Reviewing the basics. Volume 3

MlbHlSqThe third volume of our Baseball Basics for Brits series focuses on the career of a professional baseball player. 

It takes you through how the players initially join Major League organizations and their changing contractual status from then on throughout their careers.

When I originally wrote this volume prior to the 2008 season, I was aware that this was an important topic to cover from a British perspective because many parts to it are very different to how things work in British sports. 

There are also plenty of complexities and exceptions to rules that you can go in to, so part of the task was trying to decide what not to write about.  I didn’t want to leave anything important out, but I also didn’t want it to try to cover so many points that none of them sink in.

Reading it again three years on, most of the points mentioned are still factually accurate and remain the most relevant topics to focus on.  All these parts have needed was a little bit of re-wording here and there and some updated examples. 

Out went Joe Blanton’s pre-arbitration salary details and in came Joey Votto’s.  That change fortunately works particularly well in showing how a player’s salary in their first few Major League years can be relatively low despite them playing extremely well (Votto made $525k in 2010, approximately £6,300 per week, while winning the National League MVP) and how it jumps when a player becomes arbitration eligible.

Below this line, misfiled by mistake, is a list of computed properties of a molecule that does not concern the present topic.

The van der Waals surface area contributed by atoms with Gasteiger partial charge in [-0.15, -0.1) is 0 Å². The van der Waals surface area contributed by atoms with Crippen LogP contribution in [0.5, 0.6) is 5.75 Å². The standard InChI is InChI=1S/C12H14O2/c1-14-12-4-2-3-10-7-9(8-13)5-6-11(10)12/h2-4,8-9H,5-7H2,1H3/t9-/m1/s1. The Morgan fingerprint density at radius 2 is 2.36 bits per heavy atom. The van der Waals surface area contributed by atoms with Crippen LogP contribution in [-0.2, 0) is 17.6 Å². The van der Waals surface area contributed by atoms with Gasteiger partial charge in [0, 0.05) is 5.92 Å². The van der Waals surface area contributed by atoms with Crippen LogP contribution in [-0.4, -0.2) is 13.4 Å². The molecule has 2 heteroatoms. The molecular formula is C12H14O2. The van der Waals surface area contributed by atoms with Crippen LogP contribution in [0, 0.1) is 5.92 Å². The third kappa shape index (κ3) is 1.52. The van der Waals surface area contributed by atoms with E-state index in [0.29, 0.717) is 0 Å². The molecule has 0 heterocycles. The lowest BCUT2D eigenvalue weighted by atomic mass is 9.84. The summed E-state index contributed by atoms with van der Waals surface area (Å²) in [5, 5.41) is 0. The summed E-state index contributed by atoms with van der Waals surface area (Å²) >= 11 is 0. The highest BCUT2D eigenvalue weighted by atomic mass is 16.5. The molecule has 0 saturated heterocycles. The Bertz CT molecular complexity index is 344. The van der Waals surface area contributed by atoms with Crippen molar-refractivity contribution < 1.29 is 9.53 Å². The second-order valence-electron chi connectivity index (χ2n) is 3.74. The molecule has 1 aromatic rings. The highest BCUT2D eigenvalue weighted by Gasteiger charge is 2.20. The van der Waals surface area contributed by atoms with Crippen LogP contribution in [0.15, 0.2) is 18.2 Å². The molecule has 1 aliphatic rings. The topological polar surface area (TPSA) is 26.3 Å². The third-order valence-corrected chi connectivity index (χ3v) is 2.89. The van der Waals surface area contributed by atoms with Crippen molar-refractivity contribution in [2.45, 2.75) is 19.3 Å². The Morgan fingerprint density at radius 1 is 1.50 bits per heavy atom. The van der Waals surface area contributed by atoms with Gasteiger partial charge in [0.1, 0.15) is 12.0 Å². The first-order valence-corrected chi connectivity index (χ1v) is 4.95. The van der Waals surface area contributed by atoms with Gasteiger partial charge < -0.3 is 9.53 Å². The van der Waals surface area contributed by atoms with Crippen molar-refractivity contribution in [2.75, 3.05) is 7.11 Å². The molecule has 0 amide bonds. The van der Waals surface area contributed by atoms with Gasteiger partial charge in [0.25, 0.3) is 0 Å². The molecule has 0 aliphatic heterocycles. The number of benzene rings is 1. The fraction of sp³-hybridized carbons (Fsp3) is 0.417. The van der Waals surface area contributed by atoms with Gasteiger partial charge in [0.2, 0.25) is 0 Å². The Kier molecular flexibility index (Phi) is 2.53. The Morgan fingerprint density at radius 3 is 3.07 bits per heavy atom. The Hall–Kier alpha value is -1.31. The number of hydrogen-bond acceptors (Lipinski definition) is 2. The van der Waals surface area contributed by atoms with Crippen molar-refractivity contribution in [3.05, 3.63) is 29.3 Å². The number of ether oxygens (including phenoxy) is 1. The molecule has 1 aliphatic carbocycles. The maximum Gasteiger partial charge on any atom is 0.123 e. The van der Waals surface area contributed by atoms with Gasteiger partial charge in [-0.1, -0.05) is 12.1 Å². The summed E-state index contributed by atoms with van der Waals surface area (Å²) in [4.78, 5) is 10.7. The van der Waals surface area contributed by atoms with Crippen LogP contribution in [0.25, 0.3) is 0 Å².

Barry Zito’s free agent contract was removed from that example box and in its place came Jayson Werth’s recent mega-deal.  Both show how a player really cashes in when free agency comes along.  Both deals also show how much teams have to pay, or more accurately overpay, to get a player when he is finally able to listen to offers from all teams and make his own choice on where he plays for the first time in his career.

This situation is precisely why more and more teams are looking to lock up their best young players with multi-year deals before they reach free agency.  I mentioned this briefly in the first version of the volume, but as it has become more common I thought it deserved greater emphasis now and I’ve included the example of Jay Bruce’s multi-year deal. 

I considered mentioning the Colorado Rockies’ offseason deals with Troy Tulowtizki and Carlos Gonzalez instead; however I decided that these deals were a little out of the ordinary and didn’t reflect the general trend quite so well.  A team doesn’t normally lock up two young players for ten years and seven years respectively in such a dramatic way, and Tulowitzki’s deal would have needed a bit more explanation as he had already signed a multi-year deal prior to his ten year extension (that replaced the final three years, plus an option year, of the original deal).

Aside from these minor changes, the biggest difference with the updated version is an extra 500 words or so on the amateur draft.  In the first version I noted that the topic probably deserved a BBfB volume on its own and only mentioned the basic points.  On reflection, it makes more sense to cover it in more depth here and that’s now what I have done. 

I’ve also added in a section on how international players, including the odd European youngster, joins up with a Major League organization.  There has been plenty of talk about creating an international draft so it’s possible that this might need to be re-written in a few years.  I’ve included a short section on the Japanese posting system as well.

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